I think a lot about the Midwest, and White Midwestern culture in particular. It’s where I’m from, and in a lot of ways I grew up in reaction to it. I always felt intensely out of place there. There’s lots of gifts it gave me—warmth and earnestness, for starters.

But in my experience, that insistent ordinariness, the quietness—it’s very related to White resentment. There’s a deep defensiveness and fragility. Something about being descended from people who committed atrocities against Native people in order to move onto their homeland in the mid-1800s.

I’m probably too close to see all this in my own work, but I hope I channel some of the good bits, the beauty. And I’d like my comics to oppose and dismantle the racist, colonizing bits.

None of this is particularly new, I don’t think—a piece I enjoyed from 2017 that touches on a lot of this is On being Midwestern.

You've told me before that, unlike many cartoonists, you didn't spend your childhood and adolescence completely enveloped in the world of comics. What was your relationship with comics growing up? When did you decide to start seriously making them?

Hm—I think I remember this conversation, and I think we were specifically talking about manga. That unlike you, my work doesn't come from a manga lineage. But I did read comics growing up—I was big into newspaper comics as a kid, especially Calvin & Hobbes. I also read a lot of Marvel, especially X-men. And then I was in high school during that amazing time in webcomics around 2009. I got really into Dinosaur Comics, Kate Beaton, A Softer World, Pictures for Sad Children.

I started making comics in high school. I think my first serious attempts might've been for hourly comics day. I loved Kate Beaton's autobio comics, and it was very fun to borrow her tone to make comics about whatever I did in a day in high school. I did a lot of autobio comics, as a way of looking at myself, coming to understand myself. A lot of them were just imitating Kate Beaton and Alison Bechdel, who I loved. I think that was my entrance.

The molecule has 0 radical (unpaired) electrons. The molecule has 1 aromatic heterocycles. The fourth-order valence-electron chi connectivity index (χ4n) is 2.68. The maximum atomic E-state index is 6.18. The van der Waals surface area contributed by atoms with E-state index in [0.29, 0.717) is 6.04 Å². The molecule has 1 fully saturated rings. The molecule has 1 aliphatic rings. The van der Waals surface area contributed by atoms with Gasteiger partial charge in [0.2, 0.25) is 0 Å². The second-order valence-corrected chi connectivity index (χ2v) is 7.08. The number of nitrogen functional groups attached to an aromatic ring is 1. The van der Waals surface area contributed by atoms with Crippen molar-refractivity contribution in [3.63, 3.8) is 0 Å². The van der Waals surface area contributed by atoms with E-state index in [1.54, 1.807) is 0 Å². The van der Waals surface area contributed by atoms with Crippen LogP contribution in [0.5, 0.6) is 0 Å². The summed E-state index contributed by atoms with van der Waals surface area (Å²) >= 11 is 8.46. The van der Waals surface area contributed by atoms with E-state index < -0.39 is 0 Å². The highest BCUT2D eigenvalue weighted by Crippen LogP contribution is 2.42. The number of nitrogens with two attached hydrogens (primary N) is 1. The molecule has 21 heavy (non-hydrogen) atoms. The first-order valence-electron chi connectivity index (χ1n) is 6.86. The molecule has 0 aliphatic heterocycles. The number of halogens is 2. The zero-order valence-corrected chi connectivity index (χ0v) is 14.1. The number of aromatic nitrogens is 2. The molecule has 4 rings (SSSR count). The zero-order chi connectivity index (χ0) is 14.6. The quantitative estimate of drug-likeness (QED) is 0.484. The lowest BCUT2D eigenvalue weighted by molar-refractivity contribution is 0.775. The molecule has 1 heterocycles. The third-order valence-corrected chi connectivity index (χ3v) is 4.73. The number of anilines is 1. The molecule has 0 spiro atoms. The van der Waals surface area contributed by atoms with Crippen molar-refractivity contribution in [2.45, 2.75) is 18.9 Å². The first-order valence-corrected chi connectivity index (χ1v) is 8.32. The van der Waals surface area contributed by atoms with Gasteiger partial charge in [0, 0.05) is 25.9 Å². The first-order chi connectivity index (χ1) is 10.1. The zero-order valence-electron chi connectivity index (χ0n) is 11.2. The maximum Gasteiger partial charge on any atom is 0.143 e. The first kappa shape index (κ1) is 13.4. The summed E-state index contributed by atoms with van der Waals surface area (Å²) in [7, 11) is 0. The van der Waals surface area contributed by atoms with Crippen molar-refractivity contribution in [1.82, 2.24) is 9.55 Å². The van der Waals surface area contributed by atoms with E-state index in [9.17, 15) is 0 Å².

I've always liked how comics are so irresistible. More than any other medium. Telling your friend about riding the school bus? Very boring. But when you make a little autobio comic about riding the school bus and looking out the window? It's suddenly this very special, memorable event, full of meaning and beauty.

All of your work is available on your website, but some of your earliest pieces are missing. How do you think back on that early work now? Do you remember when you started making comics that felt mature, or complete, or like you were saying what you wanted to say?

I think I don't have my super early stuff up on my website because it's not where I wanted it to be in terms of drawing. Or pacing, or tone.

My first piece that feels complete is the earliest piece on my site, You Will Return To Places, from 2016. It was one of the first times I tried a combination of things that I do a lot now—using the four-panel format and writing very earnestly in a personal symbolic language to someone I love. I think that was one of the first times I was able to break through this barrier of trying to say something smart or important, and into saying something that felt True.

Some of your earlier work was journalistic - do you ever think about returning to that mode?

I’d love to make more journalistic work! I think when done well, comics journalism can be so incredibly compelling. A few weeks ago I was reading Meg O’Shea’s recent work on international adoption, and it made me want to do longer essays like that again. I think she’s kind of a virtuoso. Plus the way she uses color is so good. I want to do that!